There were no injuries in the pre-dawn attack on the U.S. company's headquarters in the Greek capital, located in the Maroussi suburb north of the city centre. There was no immediate claim of responsibility and authorities and the company said no warning call had been made before the attack.
While a motive was not clear, small armed anarchist or domestic terrorist groups have set off attacks in Greece for decades. They usually target official buildings, banks or symbols of state power with small bombs or incendiary devices and rarely cause injuries.
Police said initial information indicated three people had been inside the van. The hooded assailants forced the building's two security guards out at gunpoint before reversing the van into the front entrance, smashing the door.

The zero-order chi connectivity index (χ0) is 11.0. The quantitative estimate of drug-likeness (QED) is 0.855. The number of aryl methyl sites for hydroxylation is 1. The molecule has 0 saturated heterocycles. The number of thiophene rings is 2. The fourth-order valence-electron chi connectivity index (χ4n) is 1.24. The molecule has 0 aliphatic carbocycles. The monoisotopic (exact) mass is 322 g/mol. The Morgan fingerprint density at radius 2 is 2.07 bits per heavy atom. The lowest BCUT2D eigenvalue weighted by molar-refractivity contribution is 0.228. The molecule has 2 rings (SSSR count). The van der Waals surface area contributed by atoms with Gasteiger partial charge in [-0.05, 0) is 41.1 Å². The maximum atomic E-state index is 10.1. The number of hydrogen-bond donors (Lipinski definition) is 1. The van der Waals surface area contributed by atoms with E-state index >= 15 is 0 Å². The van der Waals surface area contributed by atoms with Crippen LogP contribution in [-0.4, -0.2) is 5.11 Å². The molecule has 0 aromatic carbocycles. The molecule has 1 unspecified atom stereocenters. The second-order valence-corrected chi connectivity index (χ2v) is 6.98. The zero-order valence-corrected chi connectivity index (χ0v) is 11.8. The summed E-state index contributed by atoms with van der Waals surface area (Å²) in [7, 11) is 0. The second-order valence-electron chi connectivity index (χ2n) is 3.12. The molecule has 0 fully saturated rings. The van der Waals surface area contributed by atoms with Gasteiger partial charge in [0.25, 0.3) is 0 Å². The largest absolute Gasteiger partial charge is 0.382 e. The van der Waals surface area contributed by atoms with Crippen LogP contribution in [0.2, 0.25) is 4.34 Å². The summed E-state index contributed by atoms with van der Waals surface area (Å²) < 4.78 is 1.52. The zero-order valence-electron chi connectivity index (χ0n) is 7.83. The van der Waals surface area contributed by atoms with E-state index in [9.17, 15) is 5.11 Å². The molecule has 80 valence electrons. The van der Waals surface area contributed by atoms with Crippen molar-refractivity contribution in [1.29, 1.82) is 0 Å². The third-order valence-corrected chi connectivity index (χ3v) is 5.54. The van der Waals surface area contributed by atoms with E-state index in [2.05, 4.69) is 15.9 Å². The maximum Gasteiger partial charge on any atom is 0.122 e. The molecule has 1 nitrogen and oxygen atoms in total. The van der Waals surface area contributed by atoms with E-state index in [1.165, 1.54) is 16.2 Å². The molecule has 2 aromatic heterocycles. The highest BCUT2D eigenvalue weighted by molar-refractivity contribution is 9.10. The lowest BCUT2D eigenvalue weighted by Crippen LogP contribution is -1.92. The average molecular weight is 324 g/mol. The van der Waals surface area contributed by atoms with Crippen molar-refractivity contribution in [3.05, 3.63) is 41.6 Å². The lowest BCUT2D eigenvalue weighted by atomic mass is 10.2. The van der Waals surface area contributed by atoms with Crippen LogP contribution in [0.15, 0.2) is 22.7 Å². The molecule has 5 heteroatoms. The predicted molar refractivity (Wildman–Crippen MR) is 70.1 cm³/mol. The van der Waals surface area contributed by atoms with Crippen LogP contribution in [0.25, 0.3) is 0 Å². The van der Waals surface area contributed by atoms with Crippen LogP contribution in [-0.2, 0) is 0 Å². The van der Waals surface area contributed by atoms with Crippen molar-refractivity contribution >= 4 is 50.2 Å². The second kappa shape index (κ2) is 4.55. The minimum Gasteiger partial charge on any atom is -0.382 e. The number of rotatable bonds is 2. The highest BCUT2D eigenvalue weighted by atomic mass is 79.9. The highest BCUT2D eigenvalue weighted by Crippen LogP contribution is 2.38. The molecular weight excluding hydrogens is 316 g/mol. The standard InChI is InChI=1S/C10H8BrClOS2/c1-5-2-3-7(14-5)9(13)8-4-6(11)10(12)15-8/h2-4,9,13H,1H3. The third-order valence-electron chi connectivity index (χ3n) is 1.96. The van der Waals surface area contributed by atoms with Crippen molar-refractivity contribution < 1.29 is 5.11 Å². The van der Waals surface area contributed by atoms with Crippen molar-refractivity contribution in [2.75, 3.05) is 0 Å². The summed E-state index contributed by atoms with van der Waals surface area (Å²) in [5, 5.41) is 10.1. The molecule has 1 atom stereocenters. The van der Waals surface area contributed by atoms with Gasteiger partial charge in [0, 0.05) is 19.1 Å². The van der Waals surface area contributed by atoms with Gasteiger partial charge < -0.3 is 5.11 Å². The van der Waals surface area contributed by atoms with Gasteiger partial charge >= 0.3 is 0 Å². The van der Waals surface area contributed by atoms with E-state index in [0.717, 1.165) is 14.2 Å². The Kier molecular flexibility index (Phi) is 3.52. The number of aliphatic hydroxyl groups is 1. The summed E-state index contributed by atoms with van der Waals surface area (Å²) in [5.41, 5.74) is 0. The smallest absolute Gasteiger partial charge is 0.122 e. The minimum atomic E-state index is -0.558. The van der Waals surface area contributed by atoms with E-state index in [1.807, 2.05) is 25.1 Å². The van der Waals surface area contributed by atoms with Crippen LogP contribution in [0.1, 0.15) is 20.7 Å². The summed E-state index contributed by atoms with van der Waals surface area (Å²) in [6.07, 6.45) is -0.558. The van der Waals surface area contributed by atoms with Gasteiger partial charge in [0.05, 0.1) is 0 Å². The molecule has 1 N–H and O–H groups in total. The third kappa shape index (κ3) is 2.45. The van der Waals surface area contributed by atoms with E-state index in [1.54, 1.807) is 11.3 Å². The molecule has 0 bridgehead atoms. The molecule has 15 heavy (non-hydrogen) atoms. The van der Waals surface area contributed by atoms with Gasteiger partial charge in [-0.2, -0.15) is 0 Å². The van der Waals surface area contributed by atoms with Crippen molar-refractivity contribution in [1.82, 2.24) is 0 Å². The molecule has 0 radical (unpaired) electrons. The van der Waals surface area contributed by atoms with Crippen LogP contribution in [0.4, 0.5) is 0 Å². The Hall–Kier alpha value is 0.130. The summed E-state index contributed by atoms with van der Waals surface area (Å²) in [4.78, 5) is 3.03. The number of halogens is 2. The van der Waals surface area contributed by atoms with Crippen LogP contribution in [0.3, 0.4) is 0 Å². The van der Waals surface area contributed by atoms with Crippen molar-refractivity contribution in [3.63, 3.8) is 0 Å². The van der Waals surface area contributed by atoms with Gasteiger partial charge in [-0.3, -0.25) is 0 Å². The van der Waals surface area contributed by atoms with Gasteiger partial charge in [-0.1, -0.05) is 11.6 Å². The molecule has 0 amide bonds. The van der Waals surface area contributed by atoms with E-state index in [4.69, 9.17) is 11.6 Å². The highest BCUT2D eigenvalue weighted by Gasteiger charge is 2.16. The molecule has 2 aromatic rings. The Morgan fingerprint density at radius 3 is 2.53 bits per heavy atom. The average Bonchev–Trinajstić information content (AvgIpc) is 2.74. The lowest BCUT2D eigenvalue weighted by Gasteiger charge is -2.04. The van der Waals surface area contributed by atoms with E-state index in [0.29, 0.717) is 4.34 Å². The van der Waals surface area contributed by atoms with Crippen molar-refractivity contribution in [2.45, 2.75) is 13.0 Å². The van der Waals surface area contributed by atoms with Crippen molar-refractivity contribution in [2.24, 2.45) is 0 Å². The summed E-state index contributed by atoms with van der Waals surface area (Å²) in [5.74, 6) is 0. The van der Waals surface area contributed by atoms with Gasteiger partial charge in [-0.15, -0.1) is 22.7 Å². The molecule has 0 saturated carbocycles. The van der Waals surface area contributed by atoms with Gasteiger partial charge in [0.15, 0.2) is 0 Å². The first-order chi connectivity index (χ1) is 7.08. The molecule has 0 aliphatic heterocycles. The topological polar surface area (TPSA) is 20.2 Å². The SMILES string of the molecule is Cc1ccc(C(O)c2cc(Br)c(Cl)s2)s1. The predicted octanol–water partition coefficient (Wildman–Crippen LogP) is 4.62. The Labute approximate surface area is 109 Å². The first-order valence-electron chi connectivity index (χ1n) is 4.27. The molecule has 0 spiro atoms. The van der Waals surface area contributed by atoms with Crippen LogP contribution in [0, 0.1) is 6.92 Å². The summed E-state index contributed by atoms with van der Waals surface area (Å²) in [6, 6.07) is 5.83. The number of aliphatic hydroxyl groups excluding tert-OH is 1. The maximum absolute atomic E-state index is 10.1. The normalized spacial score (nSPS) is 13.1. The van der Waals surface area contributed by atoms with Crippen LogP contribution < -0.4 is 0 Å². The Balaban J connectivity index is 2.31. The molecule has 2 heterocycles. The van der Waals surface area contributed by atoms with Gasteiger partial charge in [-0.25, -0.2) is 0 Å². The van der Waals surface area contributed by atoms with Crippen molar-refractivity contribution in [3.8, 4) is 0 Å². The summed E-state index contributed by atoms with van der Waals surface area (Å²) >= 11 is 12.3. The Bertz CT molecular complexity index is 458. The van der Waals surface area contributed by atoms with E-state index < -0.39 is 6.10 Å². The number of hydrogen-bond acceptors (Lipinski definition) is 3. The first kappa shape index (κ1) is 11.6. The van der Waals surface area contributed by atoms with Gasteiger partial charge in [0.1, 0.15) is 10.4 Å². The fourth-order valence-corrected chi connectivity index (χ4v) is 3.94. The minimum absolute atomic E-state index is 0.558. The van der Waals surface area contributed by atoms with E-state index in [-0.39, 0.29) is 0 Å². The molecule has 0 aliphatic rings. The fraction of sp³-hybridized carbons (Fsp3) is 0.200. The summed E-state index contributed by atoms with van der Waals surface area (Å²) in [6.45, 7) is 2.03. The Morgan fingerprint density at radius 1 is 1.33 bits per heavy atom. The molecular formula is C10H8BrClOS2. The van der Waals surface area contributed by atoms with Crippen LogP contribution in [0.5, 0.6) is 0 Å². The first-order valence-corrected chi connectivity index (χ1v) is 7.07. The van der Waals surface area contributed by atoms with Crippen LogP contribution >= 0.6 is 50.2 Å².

They then triggered an incendiary device inside the van that police said appeared to have consisted of camping gas canisters and several containers of gasoline.
Police said accomplices were waiting to help them flee the scene in various directions, probably using motorbikes. The van used had been stolen from a nearby northern suburb about 40 days ago.
Microsoft spokeswoman Lia Komninou said the company had received no warning or threat before the attack or at any other time. The company, which has been in Greece for 20 years and employs 125 people, has been in that building since 2004.
Although they have died down over the past year, attacks had spiked following the fatal police shooting of a teenager in Athens in December 2008 that led to widespread riots across the country.
One group that appeared after the rioting had set itself apart by claiming responsibility for shooting dead an anti-terrorism police officer in Athens in 2009 and a journalist in 2010.